My larger point, again, is that this is very rapidly moving into uncharted waters. The United States, even under the supervision of a committee (a committee we are, oddly enough, chairman of), even while dotting all of the U.N.’s eyes and crossing all of its tees, and even with only a few CIA operators with alternative footwear (no boots on the ground!), can still mop the floor with Qaddafi’s goons – eventually. But that’s contingent on this actually being, you know, a war. If it becomes something more akin to refereeing a dog fight, I have no idea how it will turn out.
U.N. Will Still Suck Tomorrow But we do know that however this turns out, and no matter how much backslapping and cheerleading will follow a clear-cut Obama “win” — however defined — one thing we can be certain of is this: We will not have a new era of multilateral cooperation as a result. Walter Russell Mead, not surprisingly, explains it better than I could, but let me give a try, in brief.
A new era of multilateral cooperation depends on aligning the self-interests, principles, and values of myriad nations to do this sort of thing again and again. Guess what? The self-interests of the nations involved in this enterprise won’t last more than a couple weeks. The prospect of doing this sort of thing in countries that don’t have oil or might be able to fight back is out of the question. As for principles and values, it’s already a cliché to point out that Libya falls short on the humanitarian criteria laid out to justify the war in Libya! This whole thing is a bizarre one-off. And if Obama makes it out the other side politically intact, it won’t be because he had some master plan or doctrine, it’ll be because he was lucky and his presidency is too-big-to-fail for the press.
Just Might Be Crazy Enough to Work!
On the other hand, there is something to be said in favor of how crazy all of this is.
A friend of mine told me about a guy he knows from Taiwan. This Taiwanese guy – a serious academic and intellectual – was the only one of his peers to be entirely supportive of the Iraq war. Why? Because the whole thing was so bat-guano crazy that it sent the signal to the Chinese that America was still enough of a gun-slinging badass of a country to send its military halfway around the world just to prove a point. Or something. And being from Taiwan, this guy thought this was a message the Red Chinese needed to hear.
I don’t think this is a fantastic justification for what’s going on in Libya, but if even Barack Obama – the guy with the middle name “Hussein” who ran on getting us out of preemptive invasions of Muslim countries – is willing to launch war #3, you can be sure a lot of bad actors around the world are scratching their heads about what crazy America might do next. That is not altogether a bad thing.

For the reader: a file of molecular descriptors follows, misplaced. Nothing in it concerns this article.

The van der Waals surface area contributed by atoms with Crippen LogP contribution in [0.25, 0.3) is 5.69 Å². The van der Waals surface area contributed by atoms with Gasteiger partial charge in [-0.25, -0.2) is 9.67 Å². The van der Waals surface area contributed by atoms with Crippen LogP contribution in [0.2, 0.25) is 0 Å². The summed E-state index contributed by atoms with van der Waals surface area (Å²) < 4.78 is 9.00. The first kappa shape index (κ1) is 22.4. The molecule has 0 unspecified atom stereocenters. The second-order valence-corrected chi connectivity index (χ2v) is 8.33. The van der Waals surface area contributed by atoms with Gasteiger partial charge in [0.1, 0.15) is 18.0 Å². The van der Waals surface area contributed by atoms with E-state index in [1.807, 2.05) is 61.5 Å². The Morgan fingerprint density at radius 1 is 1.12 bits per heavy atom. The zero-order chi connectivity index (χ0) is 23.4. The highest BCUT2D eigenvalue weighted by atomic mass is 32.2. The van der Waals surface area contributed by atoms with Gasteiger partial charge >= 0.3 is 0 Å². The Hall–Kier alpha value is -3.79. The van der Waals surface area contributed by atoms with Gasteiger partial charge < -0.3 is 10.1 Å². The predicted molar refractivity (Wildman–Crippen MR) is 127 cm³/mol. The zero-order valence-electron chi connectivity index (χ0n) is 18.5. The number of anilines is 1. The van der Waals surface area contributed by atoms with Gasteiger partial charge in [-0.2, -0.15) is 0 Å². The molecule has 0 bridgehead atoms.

Although why the White House is doing everything it can to reassure the Assads in Syria and others in the region that they’re perfectly safe is beyond me. Leaving ‘em guessing what America might do next has its advantages.
“The genius of you Americans,” former Egyptian president Gamal Abdel Nasser allegedly once said, “is that you never make clear-cut stupid moves, only complicated stupid moves which make us wonder at the possibility that there may be something to them which we are missing.”
Some Last War Points
1. I find the claim that “NATO” is fighting this war and we’re not makes about as much sense as saying, “I’m not punching you in the face, it’s just my right hand doing that.”
2. I find the notion that this isn’t a real war to be ludicrous. It may not be a big war (yet) but neither was the Creek War of 1813-14 and that goes down in the history books as a “war.”
3. Personally, I think we should call this the Third Barbary War.
The Mystery of Donald Trump’s Hair Revealed
It’s a double comb-over!
By the time you read this, I will be switching planes in Chicago en route to Dallas for a speech at the Philadelphia Society. There will be no meet-ups with readers, alas. I need to turn straight around the next day and come home. I am slowly becoming overwhelmed with work (as the unpredictable schedule of this “news”letter might have suggested to you already). I’m way behind on my book. Indeed, I was before my brother’s accident, and now it’s worse than ever. My wife’s picking up new projects. And there’s some other stuff best not shared in such a public forum. (That’s what Twitter’s for!) Anyway, not complaining, just explaining why I may seem a bit frazzled.
In the meantime, here’s my Friday column, and here’s Friday Stuff from Debby. Later!
Tomorrow is International Pillow Fight Day.
Scientific breakdown of a Bloody Mary.
Mechanical Engineer Explains the Secrets of the Wiffle Ball.
Headline of the day: Staten Island man set pregnant ex-girlfriend’s apartment ablaze in bizarre fecal rampage.
In the “things that seem like a bad idea the next morning” category, super gluing a miniature fedora to the side of your head. Related, Creator of Super Glue dies.